What he “discovered” and suggested might shock you…but then again…
United States Senator Chuck Schumer (D, NY) is worried about airplane accidents, specifically accidents involving small airplanes in New York. In a press release and open letter to the NTSB and FAA, Schumer made the “demand” that the agencies investigate a spate of aircraft accidents that he referred to as an alarming trend, suggesting that further investigation could lead to more answers and “prevent future tragedies.”
Schumer’s staff identified 18 accidents that took place in New York in 2016 and so far in 2017. The accidents Schumer’s office identified resulted in 12 fatalities, which is 12 too many, we agree.
But Schumer’s open letter betrays a lack of perspective on vehicular safety overall and a glaring lack of knowledge of the ongoing efforts of both the FAA and the NTSB to curb accidents, as well as a clear ignorance of the improvement in safety in general aviation.
Some of the accidents that Schumer called attention to were barely accidents, and even in the ones that involved injury or death to the occupants of the planes, there were no injuries to anyone on the ground. In several of the accidents, Schumer pointed out that the mishap took place near structures on the ground.
For starters, New York State is very large. It encompasses 55,000 square miles, making it the 27th largest state in the Union and, with around 25 million residents, it’s the third largest state by population. It has the sixth largest number of airports (574) in the country, and is the fourth leading state in terms of flight hours.
By contrast, in 2011 on Long Island, New York, there were 17 bicycle deaths. So far, Schumer has been mum on these tragedies. In August of 2016, a single accident on the Long Island Expressway killed six people and injured 8 others. In all, more than 1,000 people are killed in motor vehicle accidents in New York every year. Even pedestrians are at greater risk in Schumer’s great state. Every year, around 250 people are killed while walking on sidewalks and roadsides in the state of New York.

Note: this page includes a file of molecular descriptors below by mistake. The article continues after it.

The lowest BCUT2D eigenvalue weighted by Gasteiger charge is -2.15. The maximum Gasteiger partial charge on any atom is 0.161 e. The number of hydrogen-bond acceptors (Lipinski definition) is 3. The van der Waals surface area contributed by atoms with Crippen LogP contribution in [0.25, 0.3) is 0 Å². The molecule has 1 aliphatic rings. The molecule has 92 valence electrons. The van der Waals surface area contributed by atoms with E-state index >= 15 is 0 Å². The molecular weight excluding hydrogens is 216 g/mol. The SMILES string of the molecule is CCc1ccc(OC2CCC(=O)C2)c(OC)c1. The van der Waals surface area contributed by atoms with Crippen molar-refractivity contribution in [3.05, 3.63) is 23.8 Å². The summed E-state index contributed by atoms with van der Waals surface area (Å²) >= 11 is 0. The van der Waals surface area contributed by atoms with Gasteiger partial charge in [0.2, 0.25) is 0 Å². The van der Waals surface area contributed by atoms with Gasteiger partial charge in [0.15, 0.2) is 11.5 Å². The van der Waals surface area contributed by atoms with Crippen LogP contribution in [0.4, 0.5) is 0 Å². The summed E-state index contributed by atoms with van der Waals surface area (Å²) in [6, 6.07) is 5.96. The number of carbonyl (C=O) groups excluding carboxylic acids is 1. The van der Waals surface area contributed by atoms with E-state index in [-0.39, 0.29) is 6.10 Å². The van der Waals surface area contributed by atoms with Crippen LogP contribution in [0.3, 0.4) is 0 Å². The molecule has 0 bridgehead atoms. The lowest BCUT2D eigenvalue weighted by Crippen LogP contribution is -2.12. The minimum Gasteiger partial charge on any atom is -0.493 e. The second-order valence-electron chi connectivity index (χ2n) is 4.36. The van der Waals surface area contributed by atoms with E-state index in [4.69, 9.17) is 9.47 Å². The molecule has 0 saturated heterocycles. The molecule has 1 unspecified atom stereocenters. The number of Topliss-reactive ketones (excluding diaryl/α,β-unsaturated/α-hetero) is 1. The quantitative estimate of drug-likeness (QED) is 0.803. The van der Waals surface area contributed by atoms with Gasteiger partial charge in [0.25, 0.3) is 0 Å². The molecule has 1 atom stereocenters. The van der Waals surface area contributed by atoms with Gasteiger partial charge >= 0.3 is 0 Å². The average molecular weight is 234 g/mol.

Furthermore, Schumer’s demand that the NTSB and the FAA take notice of these accidents is grandstanding of the lowest kind. Not only is he using the tragedies of hard-working American families to gain political advantage (for no apparent reason, too), but the NTSB and the FAA don’t deserve the abuse. These agencies have worked diligently to track and understand air accidents. Over the past two decades, they have succeeded, in tandem with the hard work of pilots and instructors around the country, in halving the number of fatal accidents our segment has suffered.
Perhaps instead of scolding these organizations and inciting public concern over a well managed area of risk in our transportation network, Schumer would be better off to suggest that other transportation segments emulate our aviation safety organizations in hope of making much needed progress in safeguarding the lives of people involved in less sensationalistic forms of transportation.